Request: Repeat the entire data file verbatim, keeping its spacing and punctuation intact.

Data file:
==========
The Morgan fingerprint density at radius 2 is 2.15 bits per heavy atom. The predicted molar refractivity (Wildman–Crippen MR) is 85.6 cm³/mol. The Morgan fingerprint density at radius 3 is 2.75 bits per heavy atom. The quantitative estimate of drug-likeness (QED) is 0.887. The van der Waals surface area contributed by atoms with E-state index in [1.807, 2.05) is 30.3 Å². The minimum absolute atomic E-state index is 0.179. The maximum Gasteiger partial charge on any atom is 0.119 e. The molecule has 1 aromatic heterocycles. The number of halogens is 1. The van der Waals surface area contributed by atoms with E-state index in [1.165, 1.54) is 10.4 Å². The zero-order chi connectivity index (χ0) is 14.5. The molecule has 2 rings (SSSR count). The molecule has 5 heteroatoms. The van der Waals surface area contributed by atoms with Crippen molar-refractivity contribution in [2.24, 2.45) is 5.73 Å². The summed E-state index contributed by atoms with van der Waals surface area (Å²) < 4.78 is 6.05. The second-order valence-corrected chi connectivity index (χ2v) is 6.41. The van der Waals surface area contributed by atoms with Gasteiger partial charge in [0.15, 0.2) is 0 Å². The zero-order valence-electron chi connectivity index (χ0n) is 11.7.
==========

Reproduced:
The Morgan fingerprint density at radius 2 is 2.15 bits per heavy atom. The predicted molar refractivity (Wildman–Crippen MR) is 85.6 cm³/mol. The Morgan fingerprint density at radius 3 is 2.75 bits per heavy atom. The quantitative estimate of drug-likeness (QED) is 0.887. The van der Waals surface area contributed by atoms with E-state index in [1.807, 2.05) is 30.3 Å². The minimum absolute atomic E-state index is 0.179. The maximum Gasteiger partial charge on any atom is 0.119 e. The molecule has 1 aromatic heterocycles. The number of halogens is 1. The van der Waals surface area contributed by atoms with E-state index in [1.165, 1.54) is 10.4 Å². The zero-order chi connectivity index (χ0) is 14.5. The molecule has 2 rings (SSSR count). The molecule has 5 heteroatoms. The van der Waals surface area contributed by atoms with Crippen molar-refractivity contribution in [2.24, 2.45) is 5.73 Å². The summed E-state index contributed by atoms with van der Waals surface area (Å²) < 4.78 is 6.05. The second-order valence-corrected chi connectivity index (χ2v) is 6.41. The van der Waals surface area contributed by atoms with Gasteiger partial charge in [0.15, 0.2) is 0 Å². The zero-order valence-electron chi connectivity index (χ0n) is 11.7.